Friday, January 21, 2011

Why Chinese Mothers Are Average, Part One

This is one of the most thoughtful responses to Chua I've read:

Chua assumes we all agree on what equals "success" for our children, and the only question is how such success is achieved.  Success on her terms means producing "math whizzes and music prodigies" who earn straight-A's and attend the highest-ranked universities and become affluent doctors or engineers or investment bankers.  This is easily understandable given the immigrant experience, which is often characterized by financial insecurity and a desperate desire to be publicly successful in their adopted society.  But it is not the only image of success, and perhaps not the best one.

My parents' view of success–for themselves as parents and for me as an individual–was for me to be a good person who loves others and loves God.  They didn't much care how much money I made, or how prestigious the school I attended.  And they're not alone.  Many American parents just want to raise children who are happy, healthy and able to provide for themselves and enjoy their families.  We only have 80 years on this rock; our grades and our diplomas and even our piano skills really don't count for much.  And for those who believe in an eternal life beyond this one, everything else necessarily pales in comparison to the importance of securing our eternal future.

Chua's response could be that you find happiness and satisfaction in excellence and achievement.  And that's certainly one path to fulfillment.  But it's not the only one, and it's not the surest one, either.  Some parents would be mortified to see their children become socially-isolated, one-dimensional engineers, no matter how financially secure they might be.  They would rather see their children live lives of faith, of family, of purpose, of creativity and self-expression, of justice and service, or etc.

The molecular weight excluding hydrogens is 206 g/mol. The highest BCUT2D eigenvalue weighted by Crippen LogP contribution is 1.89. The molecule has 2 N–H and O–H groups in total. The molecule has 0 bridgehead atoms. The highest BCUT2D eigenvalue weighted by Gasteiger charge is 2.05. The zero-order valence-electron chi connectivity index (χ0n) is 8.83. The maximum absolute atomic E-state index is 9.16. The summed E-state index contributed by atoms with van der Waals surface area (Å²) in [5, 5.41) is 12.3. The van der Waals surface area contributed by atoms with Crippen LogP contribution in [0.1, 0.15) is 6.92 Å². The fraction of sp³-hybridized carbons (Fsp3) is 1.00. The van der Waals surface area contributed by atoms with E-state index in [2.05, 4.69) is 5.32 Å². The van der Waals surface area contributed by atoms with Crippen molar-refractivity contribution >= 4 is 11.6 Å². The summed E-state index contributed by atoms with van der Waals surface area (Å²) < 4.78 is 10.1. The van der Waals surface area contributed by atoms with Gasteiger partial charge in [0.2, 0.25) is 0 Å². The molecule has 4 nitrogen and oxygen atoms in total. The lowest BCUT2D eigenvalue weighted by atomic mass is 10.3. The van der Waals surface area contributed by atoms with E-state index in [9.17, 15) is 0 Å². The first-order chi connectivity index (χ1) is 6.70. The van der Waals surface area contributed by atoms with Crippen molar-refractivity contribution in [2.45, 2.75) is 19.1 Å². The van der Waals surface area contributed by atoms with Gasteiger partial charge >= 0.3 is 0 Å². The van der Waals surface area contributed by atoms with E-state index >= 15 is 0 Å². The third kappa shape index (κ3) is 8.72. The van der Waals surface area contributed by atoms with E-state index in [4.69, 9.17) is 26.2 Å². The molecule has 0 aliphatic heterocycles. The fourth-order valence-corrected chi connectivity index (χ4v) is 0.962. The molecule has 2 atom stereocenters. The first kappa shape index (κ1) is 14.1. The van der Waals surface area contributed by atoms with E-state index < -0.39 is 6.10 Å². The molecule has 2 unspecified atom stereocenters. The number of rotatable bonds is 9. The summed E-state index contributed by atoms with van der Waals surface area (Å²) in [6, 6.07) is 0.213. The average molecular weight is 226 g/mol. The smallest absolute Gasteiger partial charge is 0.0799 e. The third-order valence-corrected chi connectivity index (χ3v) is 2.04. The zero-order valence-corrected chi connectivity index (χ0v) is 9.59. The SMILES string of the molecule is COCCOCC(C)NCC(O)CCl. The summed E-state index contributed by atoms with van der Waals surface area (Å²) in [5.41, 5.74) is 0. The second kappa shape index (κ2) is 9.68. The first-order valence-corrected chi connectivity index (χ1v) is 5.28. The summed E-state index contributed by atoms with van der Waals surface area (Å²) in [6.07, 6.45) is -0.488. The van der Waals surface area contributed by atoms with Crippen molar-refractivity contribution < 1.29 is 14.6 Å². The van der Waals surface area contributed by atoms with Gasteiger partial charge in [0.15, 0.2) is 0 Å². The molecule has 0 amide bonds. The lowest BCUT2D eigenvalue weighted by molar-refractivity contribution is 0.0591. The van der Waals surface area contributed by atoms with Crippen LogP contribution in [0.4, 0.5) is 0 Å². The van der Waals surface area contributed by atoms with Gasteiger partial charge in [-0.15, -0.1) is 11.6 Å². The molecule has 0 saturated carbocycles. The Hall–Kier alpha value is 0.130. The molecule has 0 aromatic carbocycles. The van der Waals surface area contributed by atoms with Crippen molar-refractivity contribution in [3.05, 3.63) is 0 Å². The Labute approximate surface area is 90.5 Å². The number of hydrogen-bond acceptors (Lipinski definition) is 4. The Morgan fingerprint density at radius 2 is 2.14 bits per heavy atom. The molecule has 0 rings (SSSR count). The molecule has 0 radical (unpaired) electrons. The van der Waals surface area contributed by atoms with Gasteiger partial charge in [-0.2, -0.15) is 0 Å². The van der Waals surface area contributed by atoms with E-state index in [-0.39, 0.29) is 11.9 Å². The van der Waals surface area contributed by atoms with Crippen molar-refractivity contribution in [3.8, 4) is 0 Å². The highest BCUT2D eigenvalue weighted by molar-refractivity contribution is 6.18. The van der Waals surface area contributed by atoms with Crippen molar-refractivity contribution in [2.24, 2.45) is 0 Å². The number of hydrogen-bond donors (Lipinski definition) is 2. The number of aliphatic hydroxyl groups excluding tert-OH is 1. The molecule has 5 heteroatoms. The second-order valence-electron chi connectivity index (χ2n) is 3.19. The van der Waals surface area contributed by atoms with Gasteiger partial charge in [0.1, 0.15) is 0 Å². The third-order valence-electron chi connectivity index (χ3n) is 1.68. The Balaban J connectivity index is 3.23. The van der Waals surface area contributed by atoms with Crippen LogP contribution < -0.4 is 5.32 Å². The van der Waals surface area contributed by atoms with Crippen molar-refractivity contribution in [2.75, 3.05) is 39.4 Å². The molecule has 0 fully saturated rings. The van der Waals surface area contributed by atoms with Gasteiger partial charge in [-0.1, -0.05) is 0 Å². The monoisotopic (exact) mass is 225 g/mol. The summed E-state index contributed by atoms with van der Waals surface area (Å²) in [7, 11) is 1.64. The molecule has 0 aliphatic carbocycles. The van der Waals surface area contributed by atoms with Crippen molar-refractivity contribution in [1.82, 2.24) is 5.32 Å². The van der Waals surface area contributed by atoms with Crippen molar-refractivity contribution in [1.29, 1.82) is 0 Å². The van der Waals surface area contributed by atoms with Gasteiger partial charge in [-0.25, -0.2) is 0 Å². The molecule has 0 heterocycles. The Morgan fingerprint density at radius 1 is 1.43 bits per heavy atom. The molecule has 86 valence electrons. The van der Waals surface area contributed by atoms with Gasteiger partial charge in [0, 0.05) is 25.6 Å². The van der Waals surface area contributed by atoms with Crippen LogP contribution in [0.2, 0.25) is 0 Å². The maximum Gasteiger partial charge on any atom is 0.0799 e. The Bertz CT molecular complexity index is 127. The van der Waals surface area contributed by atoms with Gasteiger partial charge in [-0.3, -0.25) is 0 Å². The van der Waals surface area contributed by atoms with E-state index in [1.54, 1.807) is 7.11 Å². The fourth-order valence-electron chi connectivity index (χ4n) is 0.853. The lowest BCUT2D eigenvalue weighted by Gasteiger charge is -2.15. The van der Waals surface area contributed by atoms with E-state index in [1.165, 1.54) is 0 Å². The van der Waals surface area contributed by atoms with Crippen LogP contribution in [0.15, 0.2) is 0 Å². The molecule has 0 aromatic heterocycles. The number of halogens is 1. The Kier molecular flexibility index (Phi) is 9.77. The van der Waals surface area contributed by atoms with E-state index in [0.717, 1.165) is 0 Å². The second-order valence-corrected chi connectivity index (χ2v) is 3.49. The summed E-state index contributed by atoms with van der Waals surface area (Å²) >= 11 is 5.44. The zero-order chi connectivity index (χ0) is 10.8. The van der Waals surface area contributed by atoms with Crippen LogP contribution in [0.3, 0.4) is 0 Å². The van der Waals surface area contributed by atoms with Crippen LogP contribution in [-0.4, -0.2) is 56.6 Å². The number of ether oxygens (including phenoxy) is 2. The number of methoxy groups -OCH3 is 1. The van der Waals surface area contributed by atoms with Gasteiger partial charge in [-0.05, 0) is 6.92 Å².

…I will go into this more in the next installment of this series, but I have known many children subjected to these kinds of parenting methods who, once they had escaped from their mothers, lost their sense of purpose and motivation, threw themselves into self-destructive behaviors, or even lapsed into severe depression and multiple suicide attempts.  I have also known many who performed well enough in college and early in their professional careers, but never developed socially and remained caught in a kind of suspended adolescence, failing to form families and spending all their non-working hours playing video games.

Time will tell whether Chua's daughters–or more generally whether Chinese-American children–are more prone to: (a) feel deeply estranged from their parents due to anger and resentment over how they were treated, (b) suffer anxiety and depression as their parents so controlled their lives that they never quite learned to deal with life's uncertainties and responsibilities for themselves, (c) suffer social alienation because their social development was stunted, (d) prove less successful professionally than their peers because the workplace rewards the kinds of social and teamwork skills that are developed in sports and in the pursuit of a social life, or because they did not learn to think for themselves and color outside the lines, (e) suffer eating disorders (I have known many, many young Chinese-American women with eating disorders, and they absolutely hate it when the older generation calls them "fat") as a consequence of their parents' comments, or as a way to try to control their world, (f) have difficult forming happy families, or (g) generally find their lives empty and unenjoyable because they never learned how to relax and enjoy the recreation for which we were intended.


Why Chinese Mothers Are Average, Part One

Thursday, Jan 13th 2011

Amy Chua with her daughters in Connecticut

By Timothy Dalrymple 

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